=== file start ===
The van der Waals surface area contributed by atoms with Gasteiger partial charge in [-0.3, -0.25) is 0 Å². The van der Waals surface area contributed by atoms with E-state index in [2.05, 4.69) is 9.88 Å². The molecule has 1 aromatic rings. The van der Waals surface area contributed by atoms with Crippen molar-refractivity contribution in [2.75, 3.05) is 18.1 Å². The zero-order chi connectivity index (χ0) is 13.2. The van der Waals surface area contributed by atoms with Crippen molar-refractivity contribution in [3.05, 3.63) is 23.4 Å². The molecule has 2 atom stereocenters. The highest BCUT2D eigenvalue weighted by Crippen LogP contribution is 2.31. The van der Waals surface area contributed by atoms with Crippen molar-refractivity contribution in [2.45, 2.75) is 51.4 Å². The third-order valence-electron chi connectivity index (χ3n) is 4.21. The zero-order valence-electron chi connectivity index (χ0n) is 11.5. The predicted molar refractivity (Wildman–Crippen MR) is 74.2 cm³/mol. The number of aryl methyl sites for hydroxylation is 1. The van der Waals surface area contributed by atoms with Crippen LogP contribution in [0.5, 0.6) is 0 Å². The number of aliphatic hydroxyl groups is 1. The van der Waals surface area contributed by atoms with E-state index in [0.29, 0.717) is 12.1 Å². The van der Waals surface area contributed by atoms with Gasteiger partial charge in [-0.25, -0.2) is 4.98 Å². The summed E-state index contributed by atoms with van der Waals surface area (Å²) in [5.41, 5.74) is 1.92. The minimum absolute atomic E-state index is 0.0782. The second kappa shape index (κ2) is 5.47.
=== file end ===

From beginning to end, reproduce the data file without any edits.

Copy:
The van der Waals surface area contributed by atoms with Gasteiger partial charge in [-0.3, -0.25) is 0 Å². The van der Waals surface area contributed by atoms with E-state index in [2.05, 4.69) is 9.88 Å². The molecule has 1 aromatic rings. The van der Waals surface area contributed by atoms with Crippen molar-refractivity contribution in [2.75, 3.05) is 18.1 Å². The zero-order chi connectivity index (χ0) is 13.2. The van der Waals surface area contributed by atoms with Crippen molar-refractivity contribution in [3.05, 3.63) is 23.4 Å². The molecule has 2 atom stereocenters. The highest BCUT2D eigenvalue weighted by Crippen LogP contribution is 2.31. The van der Waals surface area contributed by atoms with Crippen molar-refractivity contribution in [2.45, 2.75) is 51.4 Å². The third-order valence-electron chi connectivity index (χ3n) is 4.21. The zero-order valence-electron chi connectivity index (χ0n) is 11.5. The predicted molar refractivity (Wildman–Crippen MR) is 74.2 cm³/mol. The number of aryl methyl sites for hydroxylation is 1. The van der Waals surface area contributed by atoms with Crippen LogP contribution in [0.5, 0.6) is 0 Å². The number of aliphatic hydroxyl groups is 1. The van der Waals surface area contributed by atoms with E-state index in [0.29, 0.717) is 12.1 Å². The van der Waals surface area contributed by atoms with Gasteiger partial charge in [-0.25, -0.2) is 4.98 Å². The summed E-state index contributed by atoms with van der Waals surface area (Å²) in [5.41, 5.74) is 1.92. The minimum absolute atomic E-state index is 0.0782. The second kappa shape index (κ2) is 5.47.